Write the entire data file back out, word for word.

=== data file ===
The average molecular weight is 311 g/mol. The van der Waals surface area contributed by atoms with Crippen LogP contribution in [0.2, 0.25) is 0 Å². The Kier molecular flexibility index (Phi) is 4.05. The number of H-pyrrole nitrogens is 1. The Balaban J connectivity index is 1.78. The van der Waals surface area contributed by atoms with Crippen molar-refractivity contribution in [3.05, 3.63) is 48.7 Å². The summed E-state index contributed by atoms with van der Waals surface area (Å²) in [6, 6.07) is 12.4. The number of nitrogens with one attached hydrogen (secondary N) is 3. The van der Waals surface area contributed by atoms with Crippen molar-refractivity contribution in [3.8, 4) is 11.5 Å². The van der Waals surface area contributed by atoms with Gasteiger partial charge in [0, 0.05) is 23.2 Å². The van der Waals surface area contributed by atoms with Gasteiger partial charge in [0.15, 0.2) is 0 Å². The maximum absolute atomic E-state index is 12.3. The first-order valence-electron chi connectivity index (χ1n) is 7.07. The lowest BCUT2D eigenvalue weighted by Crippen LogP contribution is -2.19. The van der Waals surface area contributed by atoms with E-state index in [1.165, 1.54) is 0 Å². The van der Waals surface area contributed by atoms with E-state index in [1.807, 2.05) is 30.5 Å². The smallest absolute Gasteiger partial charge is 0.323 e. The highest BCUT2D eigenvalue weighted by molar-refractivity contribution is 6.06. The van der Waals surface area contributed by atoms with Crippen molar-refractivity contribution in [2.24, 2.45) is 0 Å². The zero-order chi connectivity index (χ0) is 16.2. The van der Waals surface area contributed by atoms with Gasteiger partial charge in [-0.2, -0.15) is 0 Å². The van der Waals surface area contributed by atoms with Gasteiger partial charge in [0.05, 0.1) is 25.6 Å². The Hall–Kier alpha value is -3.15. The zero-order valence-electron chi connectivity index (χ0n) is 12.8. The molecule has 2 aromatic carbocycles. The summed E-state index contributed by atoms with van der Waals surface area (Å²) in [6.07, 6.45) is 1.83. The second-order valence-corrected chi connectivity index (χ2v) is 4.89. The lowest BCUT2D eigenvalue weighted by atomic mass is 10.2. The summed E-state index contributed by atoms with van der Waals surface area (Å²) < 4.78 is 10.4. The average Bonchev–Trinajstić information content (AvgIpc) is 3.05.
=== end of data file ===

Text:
The average molecular weight is 311 g/mol. The van der Waals surface area contributed by atoms with Crippen LogP contribution in [0.2, 0.25) is 0 Å². The Kier molecular flexibility index (Phi) is 4.05. The number of H-pyrrole nitrogens is 1. The Balaban J connectivity index is 1.78. The van der Waals surface area contributed by atoms with Crippen molar-refractivity contribution in [3.05, 3.63) is 48.7 Å². The summed E-state index contributed by atoms with van der Waals surface area (Å²) in [6, 6.07) is 12.4. The number of nitrogens with one attached hydrogen (secondary N) is 3. The van der Waals surface area contributed by atoms with Crippen molar-refractivity contribution in [3.8, 4) is 11.5 Å². The van der Waals surface area contributed by atoms with Gasteiger partial charge in [0, 0.05) is 23.2 Å². The van der Waals surface area contributed by atoms with Gasteiger partial charge in [0.15, 0.2) is 0 Å². The maximum absolute atomic E-state index is 12.3. The first-order valence-electron chi connectivity index (χ1n) is 7.07. The lowest BCUT2D eigenvalue weighted by Crippen LogP contribution is -2.19. The van der Waals surface area contributed by atoms with E-state index in [1.165, 1.54) is 0 Å². The van der Waals surface area contributed by atoms with E-state index in [1.807, 2.05) is 30.5 Å². The smallest absolute Gasteiger partial charge is 0.323 e. The highest BCUT2D eigenvalue weighted by molar-refractivity contribution is 6.06. The van der Waals surface area contributed by atoms with Crippen molar-refractivity contribution in [2.24, 2.45) is 0 Å². The zero-order chi connectivity index (χ0) is 16.2. The van der Waals surface area contributed by atoms with Gasteiger partial charge in [-0.2, -0.15) is 0 Å². The van der Waals surface area contributed by atoms with Gasteiger partial charge in [0.05, 0.1) is 25.6 Å². The Hall–Kier alpha value is -3.15. The zero-order valence-electron chi connectivity index (χ0n) is 12.8. The molecule has 2 aromatic carbocycles. The summed E-state index contributed by atoms with van der Waals surface area (Å²) in [6.07, 6.45) is 1.83. The second-order valence-corrected chi connectivity index (χ2v) is 4.89. The lowest BCUT2D eigenvalue weighted by atomic mass is 10.2. The summed E-state index contributed by atoms with van der Waals surface area (Å²) < 4.78 is 10.4. The average Bonchev–Trinajstić information content (AvgIpc) is 3.05.